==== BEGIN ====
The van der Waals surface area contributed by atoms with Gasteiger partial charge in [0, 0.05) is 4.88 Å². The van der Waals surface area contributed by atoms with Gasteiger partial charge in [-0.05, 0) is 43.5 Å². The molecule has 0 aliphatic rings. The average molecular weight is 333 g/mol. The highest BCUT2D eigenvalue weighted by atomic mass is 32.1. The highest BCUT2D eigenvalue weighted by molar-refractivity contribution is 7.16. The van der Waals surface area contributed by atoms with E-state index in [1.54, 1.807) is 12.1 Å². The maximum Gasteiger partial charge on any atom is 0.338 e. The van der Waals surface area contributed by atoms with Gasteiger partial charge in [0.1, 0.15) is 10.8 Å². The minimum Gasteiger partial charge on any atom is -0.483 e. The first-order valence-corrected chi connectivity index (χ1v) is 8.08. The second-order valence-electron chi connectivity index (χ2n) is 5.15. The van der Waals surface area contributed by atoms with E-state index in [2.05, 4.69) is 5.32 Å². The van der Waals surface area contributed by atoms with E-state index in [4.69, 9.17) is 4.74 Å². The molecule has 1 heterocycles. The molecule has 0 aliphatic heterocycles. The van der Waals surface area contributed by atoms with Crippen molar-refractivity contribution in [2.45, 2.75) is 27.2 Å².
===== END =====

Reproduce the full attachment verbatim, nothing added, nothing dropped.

The van der Waals surface area contributed by atoms with Gasteiger partial charge in [0, 0.05) is 4.88 Å². The van der Waals surface area contributed by atoms with Gasteiger partial charge in [-0.05, 0) is 43.5 Å². The molecule has 0 aliphatic rings. The average molecular weight is 333 g/mol. The highest BCUT2D eigenvalue weighted by atomic mass is 32.1. The highest BCUT2D eigenvalue weighted by molar-refractivity contribution is 7.16. The van der Waals surface area contributed by atoms with E-state index in [1.54, 1.807) is 12.1 Å². The maximum Gasteiger partial charge on any atom is 0.338 e. The van der Waals surface area contributed by atoms with Gasteiger partial charge in [0.1, 0.15) is 10.8 Å². The minimum Gasteiger partial charge on any atom is -0.483 e. The first-order valence-corrected chi connectivity index (χ1v) is 8.08. The second-order valence-electron chi connectivity index (χ2n) is 5.15. The van der Waals surface area contributed by atoms with E-state index in [2.05, 4.69) is 5.32 Å². The van der Waals surface area contributed by atoms with E-state index in [4.69, 9.17) is 4.74 Å². The molecule has 1 heterocycles. The molecule has 0 aliphatic heterocycles. The van der Waals surface area contributed by atoms with Crippen molar-refractivity contribution in [2.45, 2.75) is 27.2 Å².